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Settling down in Rome


A sudden turnaround in family fortunes
Frederic Raphael Writer
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We went back to Fuengirola and things didn't go so well. I don't know why it was, but I began to get very short of money. So, I wrote to the bank in the way that English middle class people do, saying to the bank manager, Mr Webb of the Midland Bank, Sloane Square, would you please send me £250. And Selwyn Lloyd had just introduced the first of many British crisis budgets, and the bank manager wrote back and said that he would send me the money when I was in funds. I don't know why it had all gone, but it had. Which was a shock. I was okay. I somehow got by. I don't remember. Perhaps Stella sent me some money. Anyway, she arranged to see us in Sainte-Maxime when we left Fuengirola early the following summer.

It wasn't the best time of our marriage. We had two small children by then, Paul and Sarah, and we lived in a small cottage. I don't know. It... it was a low period between Beetle and me. There haven't been that many, but it was. And, in the end I was glad to get out of Spain in this Ford... in this Standard Ensign.

We drove up to Sainte-Maxime where I was going to meet Stella Richman who was on holiday there with her husband who ran a restaurant called the White Elephant which was very famous in London in the 60s, in Curzon Street where all the people used to meet. We drove up to Sainte-Maxime and when we got to Sainte-Maxime, there was a message from my agent in London, Richard Gregson. It may have been his partner Gareth Wigan, who later became quite a big shot in one of those US studios. Anyway, would I call? So, I called, and one of the plays that I had written for Stella Richman, was called Nothing But the Best, or it was called The Best of Everything when it appeared on television. It was a short story by Stanley Ellin, an American short story writer, and rather a good one, which I had transposed to England. It was about a guy who wasn't very smart who gets involved with the Ivy League people in New York and betters himself eventually to his own ruin. I made it a sort of working class oik in England who gets involved in an estate agent in London, and then eventually turns himself into the sort of person who can marry the boss's daughter and all the rest of it. And that was that. A man called David Deutsch wanted to buy the rights of my little playlet and turn it into a film, and he wanted me to write the script. So, very suddenly, and not for the first time in my life, which is why it would look very bad if I pretended that I was some kind of victim – not much of a victim, really – suddenly, from nothing, everything was fine. Stella said, oh, by the way, while you're doing that, you will do a couple more plays for me, won't you? She was very nice. Her husband was a chef and brought wonderful picnics in Sainte-Maxime, we had a great time. So, instead of thinking we were going to have to go back to England and find somewhere to live, and all the rest of it, we did go back to England in order that I should see David Deutsch who just… I said, well, I want to go write the script in Rome, and he said, fine.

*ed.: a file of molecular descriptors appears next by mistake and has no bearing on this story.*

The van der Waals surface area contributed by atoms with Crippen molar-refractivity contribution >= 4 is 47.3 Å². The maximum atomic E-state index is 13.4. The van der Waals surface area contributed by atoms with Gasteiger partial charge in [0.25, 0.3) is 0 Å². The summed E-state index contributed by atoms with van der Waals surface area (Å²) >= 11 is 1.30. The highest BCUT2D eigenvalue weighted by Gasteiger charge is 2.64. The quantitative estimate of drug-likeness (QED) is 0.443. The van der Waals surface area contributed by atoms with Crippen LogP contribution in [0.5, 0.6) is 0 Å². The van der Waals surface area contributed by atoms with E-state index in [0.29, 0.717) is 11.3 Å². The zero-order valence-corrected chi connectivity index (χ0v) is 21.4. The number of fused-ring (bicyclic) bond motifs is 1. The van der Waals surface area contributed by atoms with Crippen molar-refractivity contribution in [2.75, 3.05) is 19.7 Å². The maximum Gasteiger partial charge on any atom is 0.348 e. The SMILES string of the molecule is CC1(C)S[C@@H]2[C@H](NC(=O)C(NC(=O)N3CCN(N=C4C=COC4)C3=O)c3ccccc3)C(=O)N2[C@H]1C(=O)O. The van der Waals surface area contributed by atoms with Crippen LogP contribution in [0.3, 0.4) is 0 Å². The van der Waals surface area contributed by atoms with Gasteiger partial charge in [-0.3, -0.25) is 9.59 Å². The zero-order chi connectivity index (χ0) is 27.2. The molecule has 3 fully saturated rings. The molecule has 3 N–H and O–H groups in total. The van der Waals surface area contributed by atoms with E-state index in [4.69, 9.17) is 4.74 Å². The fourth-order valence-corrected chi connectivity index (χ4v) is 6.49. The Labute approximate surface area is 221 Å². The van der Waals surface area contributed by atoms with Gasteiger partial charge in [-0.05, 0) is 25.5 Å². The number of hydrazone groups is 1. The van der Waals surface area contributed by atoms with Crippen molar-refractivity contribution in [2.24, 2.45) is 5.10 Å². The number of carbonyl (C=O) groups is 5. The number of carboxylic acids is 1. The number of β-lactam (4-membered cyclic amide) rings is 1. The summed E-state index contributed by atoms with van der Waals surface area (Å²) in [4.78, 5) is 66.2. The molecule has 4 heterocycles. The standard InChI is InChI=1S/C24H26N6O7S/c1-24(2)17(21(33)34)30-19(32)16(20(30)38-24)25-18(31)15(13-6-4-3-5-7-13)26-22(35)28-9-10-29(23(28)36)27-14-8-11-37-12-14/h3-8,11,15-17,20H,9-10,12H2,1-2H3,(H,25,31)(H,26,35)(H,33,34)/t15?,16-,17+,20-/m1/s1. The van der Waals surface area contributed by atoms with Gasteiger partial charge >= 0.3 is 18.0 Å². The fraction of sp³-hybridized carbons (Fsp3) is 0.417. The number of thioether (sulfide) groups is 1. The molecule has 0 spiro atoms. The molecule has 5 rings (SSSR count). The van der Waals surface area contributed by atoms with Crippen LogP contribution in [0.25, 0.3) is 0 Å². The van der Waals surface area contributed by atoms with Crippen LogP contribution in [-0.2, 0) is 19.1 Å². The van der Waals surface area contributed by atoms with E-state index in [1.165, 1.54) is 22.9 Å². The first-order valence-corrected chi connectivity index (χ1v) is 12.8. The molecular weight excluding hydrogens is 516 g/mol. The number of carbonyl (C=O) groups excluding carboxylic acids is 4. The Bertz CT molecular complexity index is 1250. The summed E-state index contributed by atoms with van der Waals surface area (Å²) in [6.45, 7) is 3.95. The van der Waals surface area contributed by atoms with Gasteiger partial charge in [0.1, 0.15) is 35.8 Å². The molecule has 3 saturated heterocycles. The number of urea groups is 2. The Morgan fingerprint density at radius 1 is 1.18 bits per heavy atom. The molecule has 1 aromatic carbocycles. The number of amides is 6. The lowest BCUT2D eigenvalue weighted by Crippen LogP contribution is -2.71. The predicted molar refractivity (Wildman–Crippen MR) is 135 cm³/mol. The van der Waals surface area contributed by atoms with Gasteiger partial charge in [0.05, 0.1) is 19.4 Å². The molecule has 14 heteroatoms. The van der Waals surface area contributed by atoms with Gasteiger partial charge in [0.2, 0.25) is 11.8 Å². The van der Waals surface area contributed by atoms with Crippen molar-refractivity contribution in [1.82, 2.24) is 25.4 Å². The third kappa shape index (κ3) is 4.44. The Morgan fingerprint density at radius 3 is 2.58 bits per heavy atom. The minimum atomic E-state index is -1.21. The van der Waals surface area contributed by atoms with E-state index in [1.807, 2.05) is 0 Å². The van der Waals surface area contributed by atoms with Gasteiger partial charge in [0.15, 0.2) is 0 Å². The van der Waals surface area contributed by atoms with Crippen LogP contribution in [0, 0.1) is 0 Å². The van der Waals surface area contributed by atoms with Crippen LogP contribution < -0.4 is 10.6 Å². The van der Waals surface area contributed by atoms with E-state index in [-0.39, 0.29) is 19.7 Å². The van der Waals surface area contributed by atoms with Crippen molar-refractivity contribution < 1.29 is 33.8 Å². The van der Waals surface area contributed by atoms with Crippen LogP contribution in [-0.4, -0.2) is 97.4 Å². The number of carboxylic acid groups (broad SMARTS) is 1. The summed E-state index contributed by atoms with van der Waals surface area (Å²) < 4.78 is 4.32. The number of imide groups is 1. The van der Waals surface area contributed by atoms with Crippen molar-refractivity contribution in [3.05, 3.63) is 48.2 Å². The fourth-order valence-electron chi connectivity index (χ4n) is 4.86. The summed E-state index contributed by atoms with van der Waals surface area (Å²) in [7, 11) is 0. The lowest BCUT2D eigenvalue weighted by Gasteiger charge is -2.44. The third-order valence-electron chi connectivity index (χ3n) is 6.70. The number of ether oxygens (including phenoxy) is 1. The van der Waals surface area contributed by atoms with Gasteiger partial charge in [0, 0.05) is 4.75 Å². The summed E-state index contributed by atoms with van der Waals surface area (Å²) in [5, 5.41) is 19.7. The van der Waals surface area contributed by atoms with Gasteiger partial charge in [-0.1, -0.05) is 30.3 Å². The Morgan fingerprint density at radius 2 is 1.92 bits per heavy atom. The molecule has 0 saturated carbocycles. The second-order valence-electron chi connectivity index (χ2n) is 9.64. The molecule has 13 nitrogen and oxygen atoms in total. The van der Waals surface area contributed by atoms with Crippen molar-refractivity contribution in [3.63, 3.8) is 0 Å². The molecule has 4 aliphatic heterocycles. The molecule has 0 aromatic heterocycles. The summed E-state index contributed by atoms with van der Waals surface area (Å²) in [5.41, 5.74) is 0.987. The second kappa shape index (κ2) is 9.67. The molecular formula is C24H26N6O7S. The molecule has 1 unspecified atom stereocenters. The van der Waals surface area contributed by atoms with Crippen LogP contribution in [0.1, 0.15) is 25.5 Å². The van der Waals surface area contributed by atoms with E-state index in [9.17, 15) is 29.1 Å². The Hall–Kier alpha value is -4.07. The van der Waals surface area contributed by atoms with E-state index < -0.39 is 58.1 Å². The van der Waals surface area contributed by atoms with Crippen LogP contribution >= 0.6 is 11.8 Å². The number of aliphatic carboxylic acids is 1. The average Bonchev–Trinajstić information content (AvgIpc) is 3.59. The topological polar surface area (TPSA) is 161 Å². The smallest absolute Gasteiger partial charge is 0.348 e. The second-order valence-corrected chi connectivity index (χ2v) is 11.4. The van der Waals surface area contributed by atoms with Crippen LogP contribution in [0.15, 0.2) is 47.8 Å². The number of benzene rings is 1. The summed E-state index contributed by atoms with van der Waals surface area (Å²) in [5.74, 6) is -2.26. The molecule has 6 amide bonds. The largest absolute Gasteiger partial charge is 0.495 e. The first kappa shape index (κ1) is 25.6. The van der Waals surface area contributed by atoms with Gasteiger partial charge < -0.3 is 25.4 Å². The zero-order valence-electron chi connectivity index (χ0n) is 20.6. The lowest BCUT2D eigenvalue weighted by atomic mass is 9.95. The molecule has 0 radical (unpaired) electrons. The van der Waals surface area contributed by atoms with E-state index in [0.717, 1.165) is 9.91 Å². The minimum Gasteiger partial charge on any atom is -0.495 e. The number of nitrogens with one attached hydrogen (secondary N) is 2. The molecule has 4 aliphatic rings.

His father was Oscar Deutsch who'd founded the Odeon cinema chain. He was a Manchester Jew and Manchester Jews, like Glaswegian Jews, are a slightly different race from North London Jews, if they're of a single race, which they're not, of course. In the sense that they'd often been in Manchester for quite a long time, like my father's mother's family, the Bebros and they were what the English used to call unapologetic Jews. Anyway, David had always obviously had a bit of money, he wasn't rich but he had a bit of money. He had a very, very pretty wife, called Claire, who was not Jewish. And, they were really nice. So, he said, they were going to pay me quite a bit of money which we could live on easily in Rome. So, we changed the Ford – why do I keep calling it a Ford? – the Standard Ensign for a Standard Vanguard which is a much bigger thing with lots of room for luggage in the back and the children could lie down and go to sleep while we drove up and down Europe, which we actually did quite a bit of. And, we drove down to Rome.

Born in America in 1931, Frederic Raphael is a writer who moved to England as a boy. He was educated at Charterhouse School and was a Major Scholar in Classics at St John's College, Cambridge. His articles and book reviews appear in a number of newspapers and magazines, including the Los Angeles Times and The Sunday Times. He has published more than twenty novels, the best-known being the semi-autobiographical The Glittering Prizes (1976). In 1965 Raphael won an Oscar for the screenplay for the movie Darling, and two years later received an Oscar nomination for his screenplay for Two for the Road. In 1999, he published Eyes Wide Open, a memoir of his collaboration with the director Stanley Kubrick on the screenplay of Eyes Wide Shut, Kubrick's final movie. Raphael lives in France and England and became a Fellow of the Royal Society of Literature in 1964.

Listeners: Christopher Sykes

Christopher Sykes is an independent documentary producer who has made a number of films about science and scientists for BBC TV, Channel Four, and PBS.

Tags: Sainte-Maxime, The Best of Everything, Stella Richman, David Deutsch

Duration: 4 minutes, 36 seconds

Date story recorded: March 2014

Date story went live: 10 September 2014